As far as sequels go, this one surprisingly relays its prior events from the first Night at the Museum relatively well, catching the audience up quite quickly. I’d go as far to say that if I didn’t know that the movie was a sequel and I hadn’t seen the first film, I wouldn’t have realized that it was a sequel. It helps to have the background information from the first movie to help guide the plot and characters along, but Battle of the Smithsonian could have potentially worked out as a stand-alone film by itself, so I complement the filmmakers for creating a fun story that relies on itself.

I can imagine that the movie might have been a challenge to pen, as it relies heavily on comedic dialogue in many scenes. Ultimately the long, drawn-out scenes with nothing but talking are sometimes annoying, sometimes hilarious. The writing does an admirable job at portraying its story’s characters, and a large portion of the film’s comedy comes from puns, parodies, and surprise appearances. Everyone from Oscar the Grouch to three cast members of The Office are shown, and I was guessing all throughout the movie what other people I recognized. Even the Jonas Brothers show up, though not playing themselves.

There are few moments, however, that seem to take cues from other productions rather than parody them. One scene seems very reminiscent of National Treasure while another had me flashing back to Blue’s Clues.

As a whole, Night at the Museum: Battle of the Smithsonian presents a creative journey that will satisfy moviegoers. Families concerned about appropriate content should note that a few curse words are used, but they’re very seldom spoken and are the only inappropriate elements of the movie. Additionally, there are a few frightening characters (there is a heap of villains this time around) and scenes that might be too scary for those that are easily afraid. Some of the jokes get old, but overall the film gives its audiences a whimsical adventure that reminds them to make time for fun in their lives.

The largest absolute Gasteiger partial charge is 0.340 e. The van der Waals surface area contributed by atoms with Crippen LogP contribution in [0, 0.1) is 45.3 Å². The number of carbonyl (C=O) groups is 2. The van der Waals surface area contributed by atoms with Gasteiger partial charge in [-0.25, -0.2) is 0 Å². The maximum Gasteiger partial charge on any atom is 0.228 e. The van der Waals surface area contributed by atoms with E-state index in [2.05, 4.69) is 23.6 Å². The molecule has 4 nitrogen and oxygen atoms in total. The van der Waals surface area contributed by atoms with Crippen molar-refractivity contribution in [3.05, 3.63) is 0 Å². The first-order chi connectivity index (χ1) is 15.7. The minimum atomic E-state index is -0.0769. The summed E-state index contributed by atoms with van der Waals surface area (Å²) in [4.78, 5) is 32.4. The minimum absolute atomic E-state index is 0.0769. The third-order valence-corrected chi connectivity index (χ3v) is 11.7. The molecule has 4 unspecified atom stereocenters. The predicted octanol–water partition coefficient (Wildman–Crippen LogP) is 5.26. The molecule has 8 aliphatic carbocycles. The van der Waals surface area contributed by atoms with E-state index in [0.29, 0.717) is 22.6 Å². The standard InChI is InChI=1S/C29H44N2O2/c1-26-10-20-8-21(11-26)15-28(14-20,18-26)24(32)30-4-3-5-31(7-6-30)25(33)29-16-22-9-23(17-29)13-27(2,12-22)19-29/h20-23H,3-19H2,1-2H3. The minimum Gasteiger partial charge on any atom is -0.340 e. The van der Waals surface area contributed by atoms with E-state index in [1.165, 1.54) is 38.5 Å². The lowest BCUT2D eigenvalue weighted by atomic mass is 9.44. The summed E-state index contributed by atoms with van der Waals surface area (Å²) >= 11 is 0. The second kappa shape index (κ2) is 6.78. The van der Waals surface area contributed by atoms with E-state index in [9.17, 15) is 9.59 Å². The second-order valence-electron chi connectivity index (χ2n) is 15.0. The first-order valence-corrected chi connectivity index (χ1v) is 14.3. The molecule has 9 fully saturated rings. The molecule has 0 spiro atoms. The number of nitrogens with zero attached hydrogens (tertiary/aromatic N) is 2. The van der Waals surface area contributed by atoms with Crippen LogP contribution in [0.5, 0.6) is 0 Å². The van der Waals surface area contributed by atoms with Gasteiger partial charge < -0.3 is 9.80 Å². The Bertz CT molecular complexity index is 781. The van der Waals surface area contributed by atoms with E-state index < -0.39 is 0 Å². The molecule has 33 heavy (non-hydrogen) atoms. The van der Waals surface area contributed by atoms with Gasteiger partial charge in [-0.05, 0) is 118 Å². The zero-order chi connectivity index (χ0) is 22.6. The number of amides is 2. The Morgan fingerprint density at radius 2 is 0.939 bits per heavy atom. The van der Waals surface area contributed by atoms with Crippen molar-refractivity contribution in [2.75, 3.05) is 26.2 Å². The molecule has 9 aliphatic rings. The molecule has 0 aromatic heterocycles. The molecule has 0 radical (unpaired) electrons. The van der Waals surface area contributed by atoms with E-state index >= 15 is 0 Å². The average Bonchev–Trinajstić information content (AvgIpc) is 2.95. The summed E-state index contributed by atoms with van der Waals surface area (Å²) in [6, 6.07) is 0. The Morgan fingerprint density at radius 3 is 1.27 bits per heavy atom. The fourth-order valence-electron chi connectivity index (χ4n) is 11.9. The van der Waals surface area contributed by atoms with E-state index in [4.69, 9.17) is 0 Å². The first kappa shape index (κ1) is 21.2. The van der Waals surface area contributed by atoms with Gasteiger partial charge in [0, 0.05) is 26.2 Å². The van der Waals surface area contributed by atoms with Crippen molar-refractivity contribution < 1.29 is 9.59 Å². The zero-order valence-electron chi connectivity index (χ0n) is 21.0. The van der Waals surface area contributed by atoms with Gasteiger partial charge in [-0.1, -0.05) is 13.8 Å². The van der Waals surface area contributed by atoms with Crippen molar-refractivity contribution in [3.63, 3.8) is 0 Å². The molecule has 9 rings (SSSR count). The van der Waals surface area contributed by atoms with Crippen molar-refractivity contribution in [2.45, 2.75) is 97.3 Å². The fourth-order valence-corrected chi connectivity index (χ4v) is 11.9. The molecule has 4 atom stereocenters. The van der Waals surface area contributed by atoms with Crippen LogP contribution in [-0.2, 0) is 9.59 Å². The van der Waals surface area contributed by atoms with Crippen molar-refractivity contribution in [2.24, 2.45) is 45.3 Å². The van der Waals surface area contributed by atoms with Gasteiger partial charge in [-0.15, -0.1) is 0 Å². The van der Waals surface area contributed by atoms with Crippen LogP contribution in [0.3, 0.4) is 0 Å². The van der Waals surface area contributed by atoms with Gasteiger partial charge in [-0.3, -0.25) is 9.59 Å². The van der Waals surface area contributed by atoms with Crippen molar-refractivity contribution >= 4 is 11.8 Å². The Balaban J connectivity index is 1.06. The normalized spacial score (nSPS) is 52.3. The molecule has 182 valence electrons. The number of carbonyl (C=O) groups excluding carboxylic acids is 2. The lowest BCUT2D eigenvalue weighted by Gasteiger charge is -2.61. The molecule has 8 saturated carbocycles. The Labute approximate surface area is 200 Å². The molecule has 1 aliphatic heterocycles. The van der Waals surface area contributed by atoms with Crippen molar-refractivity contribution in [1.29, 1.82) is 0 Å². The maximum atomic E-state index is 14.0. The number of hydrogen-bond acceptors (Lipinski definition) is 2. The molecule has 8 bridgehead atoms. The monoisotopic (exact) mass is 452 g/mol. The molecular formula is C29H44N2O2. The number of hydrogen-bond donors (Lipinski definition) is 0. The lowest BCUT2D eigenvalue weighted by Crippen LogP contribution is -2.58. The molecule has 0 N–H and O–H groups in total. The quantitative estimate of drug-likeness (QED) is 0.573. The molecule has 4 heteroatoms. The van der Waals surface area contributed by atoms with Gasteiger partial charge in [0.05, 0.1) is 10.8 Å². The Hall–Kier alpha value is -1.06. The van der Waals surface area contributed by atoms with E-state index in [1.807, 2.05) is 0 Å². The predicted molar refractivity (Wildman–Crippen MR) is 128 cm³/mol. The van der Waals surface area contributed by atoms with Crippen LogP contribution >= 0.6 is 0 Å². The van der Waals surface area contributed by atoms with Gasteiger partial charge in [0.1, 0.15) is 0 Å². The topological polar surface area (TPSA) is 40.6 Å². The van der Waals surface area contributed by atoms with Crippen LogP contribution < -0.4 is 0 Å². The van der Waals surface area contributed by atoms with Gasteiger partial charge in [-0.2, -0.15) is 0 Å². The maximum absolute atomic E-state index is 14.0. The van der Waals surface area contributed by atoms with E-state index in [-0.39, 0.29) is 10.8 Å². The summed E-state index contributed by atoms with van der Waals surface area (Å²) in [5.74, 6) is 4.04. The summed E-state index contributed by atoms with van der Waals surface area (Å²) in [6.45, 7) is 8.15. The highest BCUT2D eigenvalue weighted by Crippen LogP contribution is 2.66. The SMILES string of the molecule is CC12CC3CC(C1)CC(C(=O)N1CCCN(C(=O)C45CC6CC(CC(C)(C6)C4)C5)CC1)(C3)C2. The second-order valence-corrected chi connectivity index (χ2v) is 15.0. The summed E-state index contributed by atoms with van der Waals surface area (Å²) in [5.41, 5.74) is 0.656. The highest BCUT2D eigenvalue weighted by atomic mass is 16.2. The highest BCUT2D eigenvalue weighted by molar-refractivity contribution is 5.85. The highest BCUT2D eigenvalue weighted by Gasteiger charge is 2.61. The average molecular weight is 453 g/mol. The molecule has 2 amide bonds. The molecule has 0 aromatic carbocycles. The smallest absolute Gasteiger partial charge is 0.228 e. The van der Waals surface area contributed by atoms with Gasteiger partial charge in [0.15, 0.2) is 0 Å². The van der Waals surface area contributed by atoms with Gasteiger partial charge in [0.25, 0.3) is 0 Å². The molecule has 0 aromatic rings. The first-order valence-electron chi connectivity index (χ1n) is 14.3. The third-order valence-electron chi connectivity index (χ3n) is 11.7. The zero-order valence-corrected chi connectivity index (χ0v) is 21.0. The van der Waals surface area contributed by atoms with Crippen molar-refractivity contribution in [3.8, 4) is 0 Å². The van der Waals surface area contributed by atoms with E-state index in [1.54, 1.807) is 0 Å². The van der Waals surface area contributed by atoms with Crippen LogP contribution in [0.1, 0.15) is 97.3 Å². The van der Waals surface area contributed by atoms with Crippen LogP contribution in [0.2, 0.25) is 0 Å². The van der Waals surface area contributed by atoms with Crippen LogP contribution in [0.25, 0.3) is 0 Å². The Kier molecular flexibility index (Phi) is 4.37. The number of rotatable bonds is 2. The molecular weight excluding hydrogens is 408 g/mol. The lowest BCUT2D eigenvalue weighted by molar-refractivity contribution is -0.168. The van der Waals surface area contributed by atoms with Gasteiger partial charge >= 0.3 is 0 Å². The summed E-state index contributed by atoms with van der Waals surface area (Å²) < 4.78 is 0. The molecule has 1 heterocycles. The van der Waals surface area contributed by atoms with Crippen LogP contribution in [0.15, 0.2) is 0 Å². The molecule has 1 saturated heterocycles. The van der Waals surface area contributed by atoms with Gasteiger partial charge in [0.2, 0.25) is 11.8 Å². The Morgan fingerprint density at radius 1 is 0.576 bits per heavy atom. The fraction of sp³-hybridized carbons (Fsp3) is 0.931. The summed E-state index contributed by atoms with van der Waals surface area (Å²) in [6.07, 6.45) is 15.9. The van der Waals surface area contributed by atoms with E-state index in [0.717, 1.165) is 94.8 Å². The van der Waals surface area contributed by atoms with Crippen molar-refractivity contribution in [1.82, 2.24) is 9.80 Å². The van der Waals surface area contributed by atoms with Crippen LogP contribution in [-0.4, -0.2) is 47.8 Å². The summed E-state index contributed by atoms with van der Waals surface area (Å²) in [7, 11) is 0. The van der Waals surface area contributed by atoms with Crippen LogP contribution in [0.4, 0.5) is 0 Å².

How do I rank Night at the Museum: Battle of the Smithsonian? (Bolded is my choice.)
  • Aaah!
  • Blech
  • Not good
  • Good
  • Very good
  • Brilliant

Night at the Museum: Battle of the Smithsonian will most likely please: Kids (ages 5-7) – Older Kids (ages 8-10) – Tweens (ages 11-13)

By Blake; posted June 25, 2009. All images © 20th Century Fox/21 Laps Entertainment/1492 Pictures.

BlakeOnline Special – BlakeOnline Bullseye Awards 2009 Winners

June 24, 2009

Image © Disney/Pixar.

The winners for the inaugural BlakeOnline Bullseye Awards.

By Blake

Originally posted June 24, 2009.